This article originally ran last spring – 2019 – and it is still relevant today. We will get through this pandemic, and begin a new normal at that time.
Saturday, May 11, 2019, turned out to be a beautiful day for the grand opening of the Westerly Land Trust’s beautiful new community garden. A good size crowd was on hand to view the new garden. The garden was moved from its original location at 177 Main Street to help make room for a new proposed restaurant where Amanda’s Pantry used to be. The new community garden has 20 plots, twice the number of the old garden.
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Why a community garden in Westerly? In addition to the benefits the garden can bring such as building a sense of community, improving nutrition, reducing hunger, and increasing physical and mental health, the garden will help transform an empty Main Street parking lot into a beautiful place where community members can come and learn together. Pollinator-friendly plantings and flowering pear trees, along with recycled tree grates, large slabs of Westerly granite, and a nicely designed fence all contribute to this impressive and beautiful garden.
Gardening on public land dates back to the early 19th century when the British government allocated plots of land to the poor to grow vegetables and flowers. They have flourished in some form or another ever since. Community gardens can vary in shape, size, and function but the goal of bringing people and nature together is central to their creation.
They are environmental powerhouses saving energy, keeping chemicals out of our food, preventing soil erosion, promoting biodiversity, and helping educate our children. Community gardens have been shown to have positive health effects, particularly in the areas of decreasing body mass index and lower rates of obesity. Studies have found that community gardens in schools have been found to improve average body mass index in children.
Jennifer Fusco, Westerly Land Trust director, spoke about the garden: “It’s really inspiring to see so many people here today and there are so many people to thank. The new garden was a community effort by local volunteers, organizations and businesses. I’m really excited to see this green space on Main Street. This is Westerly’s gateway to the beach and many people coming into Westerly and driving down Main Street will be able to see that there’s this little patch of green, a beautiful oasis that people can enjoy as they drive by. That’s a really important part of why the Land Trust decided to do this community garden.”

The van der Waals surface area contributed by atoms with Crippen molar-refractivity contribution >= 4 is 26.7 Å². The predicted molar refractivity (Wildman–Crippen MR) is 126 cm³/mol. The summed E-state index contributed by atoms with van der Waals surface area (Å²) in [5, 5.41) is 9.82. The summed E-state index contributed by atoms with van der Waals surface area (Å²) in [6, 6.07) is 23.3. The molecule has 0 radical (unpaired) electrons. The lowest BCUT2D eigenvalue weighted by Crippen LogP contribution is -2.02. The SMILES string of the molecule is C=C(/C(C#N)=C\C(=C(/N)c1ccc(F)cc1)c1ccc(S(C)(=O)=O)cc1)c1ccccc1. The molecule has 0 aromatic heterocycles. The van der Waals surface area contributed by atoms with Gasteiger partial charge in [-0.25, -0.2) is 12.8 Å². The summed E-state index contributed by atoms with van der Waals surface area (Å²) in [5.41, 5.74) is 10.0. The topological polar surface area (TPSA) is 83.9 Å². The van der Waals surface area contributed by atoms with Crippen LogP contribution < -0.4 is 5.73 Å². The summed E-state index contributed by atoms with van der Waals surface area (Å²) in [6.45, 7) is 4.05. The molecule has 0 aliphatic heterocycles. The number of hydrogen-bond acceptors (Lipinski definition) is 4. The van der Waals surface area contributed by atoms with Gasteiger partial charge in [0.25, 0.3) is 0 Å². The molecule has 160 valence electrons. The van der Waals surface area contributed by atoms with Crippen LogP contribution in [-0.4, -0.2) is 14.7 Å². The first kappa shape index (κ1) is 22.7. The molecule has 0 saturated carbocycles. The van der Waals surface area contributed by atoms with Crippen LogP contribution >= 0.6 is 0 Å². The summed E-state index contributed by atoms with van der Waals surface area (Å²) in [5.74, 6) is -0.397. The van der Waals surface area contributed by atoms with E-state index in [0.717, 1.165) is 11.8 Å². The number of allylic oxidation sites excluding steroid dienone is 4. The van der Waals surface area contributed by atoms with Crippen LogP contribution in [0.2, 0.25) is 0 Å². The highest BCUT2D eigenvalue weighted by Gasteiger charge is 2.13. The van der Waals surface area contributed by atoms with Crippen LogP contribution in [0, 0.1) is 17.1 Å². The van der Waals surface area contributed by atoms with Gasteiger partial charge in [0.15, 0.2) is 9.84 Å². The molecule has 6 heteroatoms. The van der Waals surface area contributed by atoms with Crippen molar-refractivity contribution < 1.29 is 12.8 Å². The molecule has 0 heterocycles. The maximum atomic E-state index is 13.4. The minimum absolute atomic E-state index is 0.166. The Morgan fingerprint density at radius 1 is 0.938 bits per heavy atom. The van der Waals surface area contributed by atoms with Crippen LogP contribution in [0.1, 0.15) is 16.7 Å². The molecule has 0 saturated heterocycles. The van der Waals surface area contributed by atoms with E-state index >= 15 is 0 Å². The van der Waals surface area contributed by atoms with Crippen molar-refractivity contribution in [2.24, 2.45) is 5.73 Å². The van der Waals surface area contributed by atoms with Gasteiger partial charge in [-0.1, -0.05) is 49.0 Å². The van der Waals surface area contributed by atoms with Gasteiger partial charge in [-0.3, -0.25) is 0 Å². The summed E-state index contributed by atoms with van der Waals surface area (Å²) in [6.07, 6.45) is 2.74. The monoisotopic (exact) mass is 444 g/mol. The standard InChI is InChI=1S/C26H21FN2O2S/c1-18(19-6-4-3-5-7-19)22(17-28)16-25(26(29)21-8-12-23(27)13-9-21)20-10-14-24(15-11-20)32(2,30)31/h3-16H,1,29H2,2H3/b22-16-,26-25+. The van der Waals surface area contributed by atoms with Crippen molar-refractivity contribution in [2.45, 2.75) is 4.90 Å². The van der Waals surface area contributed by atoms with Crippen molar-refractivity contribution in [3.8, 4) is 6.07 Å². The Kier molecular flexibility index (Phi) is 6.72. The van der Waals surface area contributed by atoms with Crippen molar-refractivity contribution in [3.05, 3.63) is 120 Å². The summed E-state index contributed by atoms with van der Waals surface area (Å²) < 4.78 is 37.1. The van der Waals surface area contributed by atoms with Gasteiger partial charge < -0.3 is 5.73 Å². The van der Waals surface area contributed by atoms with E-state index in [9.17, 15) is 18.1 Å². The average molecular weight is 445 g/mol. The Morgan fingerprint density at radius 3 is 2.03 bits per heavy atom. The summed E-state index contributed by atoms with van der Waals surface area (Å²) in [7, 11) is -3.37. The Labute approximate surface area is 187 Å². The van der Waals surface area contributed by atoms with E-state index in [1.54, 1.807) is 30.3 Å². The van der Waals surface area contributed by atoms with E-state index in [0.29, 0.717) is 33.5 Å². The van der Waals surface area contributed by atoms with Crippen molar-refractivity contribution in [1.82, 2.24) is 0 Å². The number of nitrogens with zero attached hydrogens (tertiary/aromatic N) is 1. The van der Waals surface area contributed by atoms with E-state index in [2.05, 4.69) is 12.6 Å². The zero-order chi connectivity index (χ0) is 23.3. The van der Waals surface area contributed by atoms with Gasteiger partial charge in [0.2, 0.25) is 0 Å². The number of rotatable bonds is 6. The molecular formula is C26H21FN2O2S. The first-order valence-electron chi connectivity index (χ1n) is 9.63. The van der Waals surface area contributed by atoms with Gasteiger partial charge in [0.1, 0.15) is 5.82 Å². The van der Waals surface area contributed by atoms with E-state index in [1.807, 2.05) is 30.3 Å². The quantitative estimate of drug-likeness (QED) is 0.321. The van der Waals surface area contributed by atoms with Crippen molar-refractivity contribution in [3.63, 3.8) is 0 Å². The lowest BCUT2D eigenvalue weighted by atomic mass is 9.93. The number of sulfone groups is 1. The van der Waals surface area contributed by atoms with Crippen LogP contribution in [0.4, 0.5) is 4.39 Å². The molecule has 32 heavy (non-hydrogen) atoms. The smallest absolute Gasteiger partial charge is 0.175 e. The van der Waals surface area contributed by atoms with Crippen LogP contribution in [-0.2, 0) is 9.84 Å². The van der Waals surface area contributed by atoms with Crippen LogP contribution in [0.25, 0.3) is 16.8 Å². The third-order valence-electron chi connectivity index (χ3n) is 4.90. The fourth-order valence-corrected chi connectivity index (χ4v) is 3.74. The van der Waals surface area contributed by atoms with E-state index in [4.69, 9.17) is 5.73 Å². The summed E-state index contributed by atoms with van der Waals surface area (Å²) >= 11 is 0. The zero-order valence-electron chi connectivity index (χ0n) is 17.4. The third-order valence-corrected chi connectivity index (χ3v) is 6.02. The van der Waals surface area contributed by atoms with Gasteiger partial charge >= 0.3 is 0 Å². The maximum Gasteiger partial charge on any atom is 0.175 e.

Jennifer Brinton, chairwoman of the land trust’s urban initiative committee, said the garden was just the first part of a larger effort. “This is one piece of the land trust’s greater vision. The land trust, along with the Royce Family Fund, had years ago envisioned acquiring some properties and buildings when they became available, to preserve them toward a future use that would be beneficial to the town of Westerly. This is one of those success stories.”
“Our tree line that starts here,” said Brinton, “will be extended down Main Street. Three businesses on this side of the street have already agreed to plant trees to create a beautiful tree line down Main Street. In the future, we’re excited to be working with CRMC, the Town of Westerly, and the state to develop public access to the Pawcatuck River. So while we’re working to green the street and make Main Street more welcoming and pedestrian friendly we’re also working to make a walkway along the river a reality.”
Westerly’s new community garden will also be part of the Harmony Trail and the home of one of the instruments. It is hoped that the new community garden will be just the beginning of a new Main Street that could be a hub for a range of activities – learning and education, playgroups, arts and creative activities, preparing and sharing food, community events, celebrations, and social enterprise.
“We want the town’s people and the community to feel that this is a place that they can come and relax. They can sit and take in beautiful views of the river and a beautiful garden.” Fusco said.